Photo of Amina Mire

Amina Mire

Associate Professor, Sociology Undergraduate Program Coordinator

Degrees:PhD Sociology, Minor in Women’s Studies and Gender Studies (Ontario Institute for Studies in Education), MA Philosophy (University of Toronto), BSc Chemistry (University of Winnipeg), BA Philosophy (University of Winnipeg), Diploma, Assistant Pharmacy (Somali Health Personnel Training Institute)
Phone:613-520-2600 x 4476
Office:A704 Loeb Building

Areas of Research Interest:

Interdisciplinary analysis and critical research in:

• Women and health;
• Racialization and biomedicalization of women’s bodies and skin;
• Anti-ageing;
• Women, science and technology;
• Political thought;
• Sociology of gender;
• Sociology of knowledge;
• Gender and the cinema;
• Anti-racist/anti-colonial research.

Current Research Projects:

Women and Health: Anti-ageing and the biomedicalization of women’s bodies

This current research project uses an interdisciplinary analytic framework to examine the social, ethical, political and pedagogical implications of anti-ageing discourse and practice. The research focuses its analysis on global trends in nanotechnological and biotechnological innovation. The nano and biotech innovations that are they keystones of this industry purport to shield women’s bodies and skin from the harmful effects of ageing, environmental pollutants and bad lifestyles. One of the ongoing research questions for this project is to explore the discursive processes and concrete practices through which ageing in women came to be constituted as pathological. A second research question examines how the biomedicalization of ageing relates to the globalization of the emerging anti-ageing industry, the social imperatives of scientific consumerism, and the wellness lifestyle.

From Anti-ageing to Armoured Women

Another main objective of this research is to investigate the extent to which the female body continues to be a contested site of social investment and regulation. Specifically, this research interrogates societal investments in “shielding” and “protecting” the vulnerable female body. This research seeks to problematize the biomedical discourse of the vulnerable female body in the anti-ageing market by looking at the history of women and war and the dread of the militarized maternal body. The aim is to generate broader theoretical insights and useful methodological knowledge accessible to policy makers, health practitioners and the general public.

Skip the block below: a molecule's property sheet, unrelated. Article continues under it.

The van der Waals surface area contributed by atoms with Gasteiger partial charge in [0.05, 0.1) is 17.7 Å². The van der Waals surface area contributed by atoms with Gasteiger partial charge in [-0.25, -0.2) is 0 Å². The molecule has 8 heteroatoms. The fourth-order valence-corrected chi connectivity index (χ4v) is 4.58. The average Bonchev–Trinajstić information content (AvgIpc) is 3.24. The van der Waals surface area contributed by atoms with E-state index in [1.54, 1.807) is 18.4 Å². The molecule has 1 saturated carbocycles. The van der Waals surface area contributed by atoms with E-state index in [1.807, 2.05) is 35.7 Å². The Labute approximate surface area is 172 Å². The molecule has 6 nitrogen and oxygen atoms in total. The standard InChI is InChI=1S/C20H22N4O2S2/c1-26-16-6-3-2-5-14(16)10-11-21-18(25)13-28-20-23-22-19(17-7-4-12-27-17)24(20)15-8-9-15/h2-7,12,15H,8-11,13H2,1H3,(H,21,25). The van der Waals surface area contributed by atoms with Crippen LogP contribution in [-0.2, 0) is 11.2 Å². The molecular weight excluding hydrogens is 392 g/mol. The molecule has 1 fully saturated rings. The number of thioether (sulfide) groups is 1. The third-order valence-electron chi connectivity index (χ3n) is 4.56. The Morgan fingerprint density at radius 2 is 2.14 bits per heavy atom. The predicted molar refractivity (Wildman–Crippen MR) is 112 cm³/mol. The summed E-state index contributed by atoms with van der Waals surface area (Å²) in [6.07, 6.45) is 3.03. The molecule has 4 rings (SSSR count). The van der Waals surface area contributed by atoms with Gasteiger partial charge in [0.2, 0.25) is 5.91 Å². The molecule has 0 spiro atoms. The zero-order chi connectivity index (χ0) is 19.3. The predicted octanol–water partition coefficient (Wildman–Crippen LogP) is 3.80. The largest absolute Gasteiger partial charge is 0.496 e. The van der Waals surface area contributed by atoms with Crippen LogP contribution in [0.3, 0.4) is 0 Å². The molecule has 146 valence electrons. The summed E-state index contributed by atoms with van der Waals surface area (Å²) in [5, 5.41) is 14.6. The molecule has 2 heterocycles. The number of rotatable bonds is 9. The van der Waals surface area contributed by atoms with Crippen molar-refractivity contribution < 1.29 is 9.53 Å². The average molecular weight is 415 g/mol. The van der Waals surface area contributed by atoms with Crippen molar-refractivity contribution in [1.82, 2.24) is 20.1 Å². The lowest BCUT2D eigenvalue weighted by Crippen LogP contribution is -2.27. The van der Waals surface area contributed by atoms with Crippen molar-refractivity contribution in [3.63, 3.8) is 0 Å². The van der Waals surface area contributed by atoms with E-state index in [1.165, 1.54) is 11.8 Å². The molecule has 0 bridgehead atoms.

Globalization of the Skin-whitening Industry

This research project examines changing skin-whitening technologies by tracing their emergence from colonial encounters in which white skin was accorded social and cultural capital, toward the contemporary global marketing of biotechnology products that promise smooth, brightened and youthful-looking skin to affluent women. It draws upon interdisciplinary feminist and anti-racist analyses to examine medical literature and web-based advertisements by pharmaceutical and cosmetics companies, and to analyze research partnerships between public universities and private corporations. It examines the interlocking discourses of academic capitalism, scientific entrepreneurship and cutting-edge scientific discoveries in molecular biology and the life sciences that facilitate the development and dissemination of new and powerful skin-whitening biotechnologies on a global scale.

Recent and Selected Publications:

2021. Ursula Franklin’s Earthworms Theory for Social Change. TEDX Carleton University Colloquium (April 28, 2021).

2020. The truth behind the racist message in skin ‘whitening’ creams. Toronto Star. (Interview).

2020. What you need to know about rebranded skin-whitening creams. The Conversation.

2019 (Open Access). Wellness in Whiteness: Biomedicalisation and the Promotion of Whiteness and Youth among Women. Routledge.

2017. Otherness and Stigmatized Whiteness: Skin Whitening, Vitiligo and Albinism in Anthropology and Alterity. Dr. Bernhard Leistle, (Ed.) (pp.124-147) New York: Routledge.

2014. ‘Skin Trade:’ Genealogy of Anti-ageing ‘Whiteness Therapy’ in Colonial Medicine. Medicine Studies 4 (1-4):119-129.

2012. The Scientification of Skin Whitening and the Entrepreneurial University-Linked Corporate Scientific Officer. Canadian Journal for Science, Mathematics, and Technology Education 12(3): 271-291.

2011. Militarization of Somalia and the Geopolitics of War on Sea Piracy in Somali International Rehabilitation Centre (SIRC), The Role of Democratic Governance versus Sectarian Politics in Somalia: 9th Annual Horn of Africa Conference and book project on the Horn of Africa. Ulf Johansson Dahre, ed. Lund, Sweden: Media Printing Center of Lund University, pp 175 – 184.

2009. A Euro Vision of Beauty? The Growing Skin Whitening Industry. Science’s Last Taboo. Channel Four Television Corporation (UK).

2007. Ethiopia’s Invasion of Somalia has U.S. Fingerprints. New Internationalist. (March, p. 23).

2005. Pigmentation and Empire: The Emerging Skin-Whitening Industry. In Counterpunch.

2002. The Genealogy of Witchcraft: Colonialism and Modern Science. Postmodernism, Postcoloniality and African Studies. Zine Magubane, ed. New Jersey USA Africa World Press Inc, pp. 80 – 97.

2001. Skin-Bleaching: Poison, Beauty, Power, and the Politics of the Colour Line. Resources For Feminist Research 28(3+4): 13-38.